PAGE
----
Behind the curtain of almost every news story is a secret dance. In the process of understanding an issue, reporters must find people willing to talk; it’s those people whose voices and perspectives bring the hard facts of a story to life. Along the way, we strive to be fair to our sources. Lately, it’s hard to be fair to many people within the Martinez administration.
That’s because they don’t talk to reporters. Or rather, they don’t talk to reporters they don’t like.
Earlier this year, I reported that the New Mexico Environment Department was revamping a rule that protects groundwater from being polluted by copper mines [cover story, May 14: “The Canary in the Copper Mine (is Dead)”]. The story was based upon hundreds of pages of testimony, legal records and public documents—including emails and contracts obtained under the state’s Inspection of Public Records Act (IPRA). I made calls to the Office of the Attorney General; two different law groups; the Water Quality Control Commission; state and federal agencies; current and former NMED employees; the New Mexico Mining Association; Freeport McMoRan Copper & Gold, Inc.; a former contractor; and the public relations firm hired to promote the rule change.
People from each of those organizations and agencies responded to my requests—save for NMED. As it must under state law, the department complied with my IPRA requests. But the public information officer (PIO) never returned my voicemails or emails.
As I was putting the finishing touches on the story in early May, I broke protocol and directly emailed general-counsel-turned-Cabinet-Secretary-designate Ryan Flynn. Even then, I received no response, and the story ran without comment from NMED. Following publication, neither SFR nor I received complaints about errors or inaccuracies. Then, in June, I emailed the PIO again after learning reporters were being invited to a “meet and greet” with Flynn. Again, crickets.
In July, I finally got the opportunity to meet Flynn at a press conference in Santa Fe. I hoped we could talk about the copper rule, recent staffing changes at NMED and his vision for the department. After the press conference, I walked with him through the farmers market, trying to keep pace past the stalls of veggies and crafts.
Flynn refused comment—though he did say, “I think it would be great to ask questions, to talk to people, before publishing false information about them”—and told me to talk to the PIO. I returned to the press conference and again requested an interview; I even agreed to email them ahead of time with some themes for discussion.
I waited eight days and resent my message to the PIO and to Flynn. This time, Flynn responded, saying he would be happy to meet. Going forward, however, he requested I work with the PIO, Jim Winchester. “He is the public information officer and handles our inquiries from the media,” he wrote.
More waiting. More silence.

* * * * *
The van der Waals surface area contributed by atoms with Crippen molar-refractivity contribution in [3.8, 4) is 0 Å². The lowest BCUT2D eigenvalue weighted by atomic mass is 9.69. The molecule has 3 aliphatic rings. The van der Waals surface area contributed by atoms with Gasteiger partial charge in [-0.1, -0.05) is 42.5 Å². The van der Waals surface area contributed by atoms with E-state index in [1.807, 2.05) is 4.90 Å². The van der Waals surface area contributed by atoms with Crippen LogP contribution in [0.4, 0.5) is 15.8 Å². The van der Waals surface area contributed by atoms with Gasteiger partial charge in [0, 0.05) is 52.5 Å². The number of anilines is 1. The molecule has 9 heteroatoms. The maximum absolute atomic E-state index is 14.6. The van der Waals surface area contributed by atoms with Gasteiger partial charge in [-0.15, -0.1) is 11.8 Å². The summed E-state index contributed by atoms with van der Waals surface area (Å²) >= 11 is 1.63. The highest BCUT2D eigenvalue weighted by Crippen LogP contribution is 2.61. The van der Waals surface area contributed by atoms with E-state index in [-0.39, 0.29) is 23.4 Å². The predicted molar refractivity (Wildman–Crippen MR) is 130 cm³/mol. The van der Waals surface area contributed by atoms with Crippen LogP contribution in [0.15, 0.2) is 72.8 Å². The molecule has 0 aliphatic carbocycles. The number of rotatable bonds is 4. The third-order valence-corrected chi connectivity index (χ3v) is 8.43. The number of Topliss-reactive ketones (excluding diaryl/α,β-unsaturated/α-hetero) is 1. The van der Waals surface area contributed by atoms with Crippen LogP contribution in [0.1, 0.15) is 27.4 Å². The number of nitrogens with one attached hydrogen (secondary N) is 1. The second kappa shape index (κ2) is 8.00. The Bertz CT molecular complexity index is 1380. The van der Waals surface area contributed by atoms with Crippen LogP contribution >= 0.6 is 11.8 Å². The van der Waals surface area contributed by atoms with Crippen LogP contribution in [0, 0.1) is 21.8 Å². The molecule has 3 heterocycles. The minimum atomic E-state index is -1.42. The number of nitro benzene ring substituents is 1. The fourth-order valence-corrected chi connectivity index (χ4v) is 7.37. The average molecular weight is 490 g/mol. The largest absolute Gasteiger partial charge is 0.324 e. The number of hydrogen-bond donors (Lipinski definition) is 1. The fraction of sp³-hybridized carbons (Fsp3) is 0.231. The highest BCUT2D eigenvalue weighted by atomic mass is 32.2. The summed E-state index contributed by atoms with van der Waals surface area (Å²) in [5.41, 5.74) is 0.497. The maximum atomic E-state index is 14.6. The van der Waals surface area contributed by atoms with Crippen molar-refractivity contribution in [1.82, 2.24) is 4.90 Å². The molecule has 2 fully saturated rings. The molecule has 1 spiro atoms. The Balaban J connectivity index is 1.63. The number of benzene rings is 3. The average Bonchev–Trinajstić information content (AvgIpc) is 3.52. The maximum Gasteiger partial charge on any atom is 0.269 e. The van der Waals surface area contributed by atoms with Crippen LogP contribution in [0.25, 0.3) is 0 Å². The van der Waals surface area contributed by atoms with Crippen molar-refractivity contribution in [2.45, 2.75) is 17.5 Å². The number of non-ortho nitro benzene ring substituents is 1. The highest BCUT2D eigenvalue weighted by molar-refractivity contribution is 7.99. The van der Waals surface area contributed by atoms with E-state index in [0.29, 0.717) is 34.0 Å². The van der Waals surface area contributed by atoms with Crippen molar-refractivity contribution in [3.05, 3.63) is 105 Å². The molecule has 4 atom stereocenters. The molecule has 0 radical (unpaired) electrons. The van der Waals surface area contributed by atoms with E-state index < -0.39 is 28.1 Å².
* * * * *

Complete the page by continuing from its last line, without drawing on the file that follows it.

Attempts to alienate reporters are not unique to the Martinez administration or Republicans. Control of the press involves power, not political parties. Gov. Bill Richardson’s staff—some of whom were former reporters themselves—also worked to thwart negative media attention and frame coverage of the governor.
During the Richardson administration, the Navajo Nation banned uranium mining and was duking it out with the feds and New Mexico over jurisdiction. Richardson was quiet on the issue; his press handlers were, too.
Seeking his position, I stood in line at a book signing. Hugely pregnant, I made it up to the governor, handed him my copy of Between Worlds: The Making of An American Life to sign, and asked if he supported the tribe’s ban on uranium mining. Unfortunately, an aide quickly ushered me away. (No one needs a pesky pregnant lady holding up the line.) I had to employ similar tactics with former Albuquerque Mayor Martin Chavez, another Democrat.
But things are far worse today for reporters trying to cover state government.
Public servants—whether governors, mayors, cabinet secretaries or PIOs—shouldn’t get to hand out interviews like prizes for good behavior. With salaries footed by taxpayers, PIOs aren’t paid to craft political messages or decide which journalists make the cut. They’re paid to answer the questions all journalists pose, as proxies for the public.
I’ll shoulder some of the blame for not getting answers from NMED. I didn’t raise my questions publicly at the press conference, which was unrelated to the mining rule or staffing changes. Even after the event ended, I didn’t interrupt Flynn’s conversations. Instead, I waited nearby—and trotted alongside him only when it was clear he was leaving the event.
I had planned to write about this for last month’s column; naively, I thought I’d give the administration just a few more weeks to show an honest willingness to talk. I was wrong to wait. I don’t need canned statements, elusive answers, or carefully crafted press releases. There are plenty of people working in and familiar with the department who care deeply about the environment, public health and the truth. And I’ll continue taking their calls.
In the coming months, the state’s Water Quality Control Commission will make its final decision on the copper mining rule. To read about the story behind the rule, visit SFReporter.com.
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